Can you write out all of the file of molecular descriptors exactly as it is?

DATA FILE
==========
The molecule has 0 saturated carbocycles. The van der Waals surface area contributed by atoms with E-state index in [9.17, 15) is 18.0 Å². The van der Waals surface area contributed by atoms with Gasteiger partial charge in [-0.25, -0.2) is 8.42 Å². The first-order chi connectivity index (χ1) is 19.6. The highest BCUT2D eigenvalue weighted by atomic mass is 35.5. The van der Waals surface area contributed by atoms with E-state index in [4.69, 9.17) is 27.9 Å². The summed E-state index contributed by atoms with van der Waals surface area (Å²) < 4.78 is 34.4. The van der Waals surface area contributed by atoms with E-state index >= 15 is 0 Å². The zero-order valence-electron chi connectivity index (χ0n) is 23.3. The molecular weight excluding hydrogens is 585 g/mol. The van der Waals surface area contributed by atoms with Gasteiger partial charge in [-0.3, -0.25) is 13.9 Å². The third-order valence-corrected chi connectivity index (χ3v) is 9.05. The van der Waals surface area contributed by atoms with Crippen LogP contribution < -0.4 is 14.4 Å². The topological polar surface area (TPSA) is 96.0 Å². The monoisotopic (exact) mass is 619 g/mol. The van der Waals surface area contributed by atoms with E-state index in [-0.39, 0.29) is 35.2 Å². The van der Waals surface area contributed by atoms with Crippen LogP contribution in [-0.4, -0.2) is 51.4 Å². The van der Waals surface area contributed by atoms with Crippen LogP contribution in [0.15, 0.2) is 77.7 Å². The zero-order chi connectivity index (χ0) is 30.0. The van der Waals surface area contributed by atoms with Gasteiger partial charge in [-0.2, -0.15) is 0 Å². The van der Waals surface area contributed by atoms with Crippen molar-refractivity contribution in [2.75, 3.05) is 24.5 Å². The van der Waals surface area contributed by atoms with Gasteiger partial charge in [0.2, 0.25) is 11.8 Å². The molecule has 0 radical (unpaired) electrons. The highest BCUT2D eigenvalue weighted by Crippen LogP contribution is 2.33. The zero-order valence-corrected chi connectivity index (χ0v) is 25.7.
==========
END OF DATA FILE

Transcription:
The molecule has 0 saturated carbocycles. The van der Waals surface area contributed by atoms with E-state index in [9.17, 15) is 18.0 Å². The van der Waals surface area contributed by atoms with Gasteiger partial charge in [-0.25, -0.2) is 8.42 Å². The first-order chi connectivity index (χ1) is 19.6. The highest BCUT2D eigenvalue weighted by atomic mass is 35.5. The van der Waals surface area contributed by atoms with E-state index in [4.69, 9.17) is 27.9 Å². The summed E-state index contributed by atoms with van der Waals surface area (Å²) < 4.78 is 34.4. The van der Waals surface area contributed by atoms with E-state index >= 15 is 0 Å². The zero-order valence-electron chi connectivity index (χ0n) is 23.3. The molecular weight excluding hydrogens is 585 g/mol. The van der Waals surface area contributed by atoms with Gasteiger partial charge in [-0.3, -0.25) is 13.9 Å². The third-order valence-corrected chi connectivity index (χ3v) is 9.05. The van der Waals surface area contributed by atoms with Crippen LogP contribution < -0.4 is 14.4 Å². The topological polar surface area (TPSA) is 96.0 Å². The monoisotopic (exact) mass is 619 g/mol. The van der Waals surface area contributed by atoms with E-state index in [-0.39, 0.29) is 35.2 Å². The van der Waals surface area contributed by atoms with Crippen LogP contribution in [-0.4, -0.2) is 51.4 Å². The van der Waals surface area contributed by atoms with Crippen LogP contribution in [0.15, 0.2) is 77.7 Å². The zero-order chi connectivity index (χ0) is 30.0. The van der Waals surface area contributed by atoms with Gasteiger partial charge in [-0.2, -0.15) is 0 Å². The van der Waals surface area contributed by atoms with Crippen molar-refractivity contribution in [2.75, 3.05) is 24.5 Å². The van der Waals surface area contributed by atoms with Gasteiger partial charge in [0.2, 0.25) is 11.8 Å². The molecule has 0 radical (unpaired) electrons. The highest BCUT2D eigenvalue weighted by Crippen LogP contribution is 2.33. The zero-order valence-corrected chi connectivity index (χ0v) is 25.7.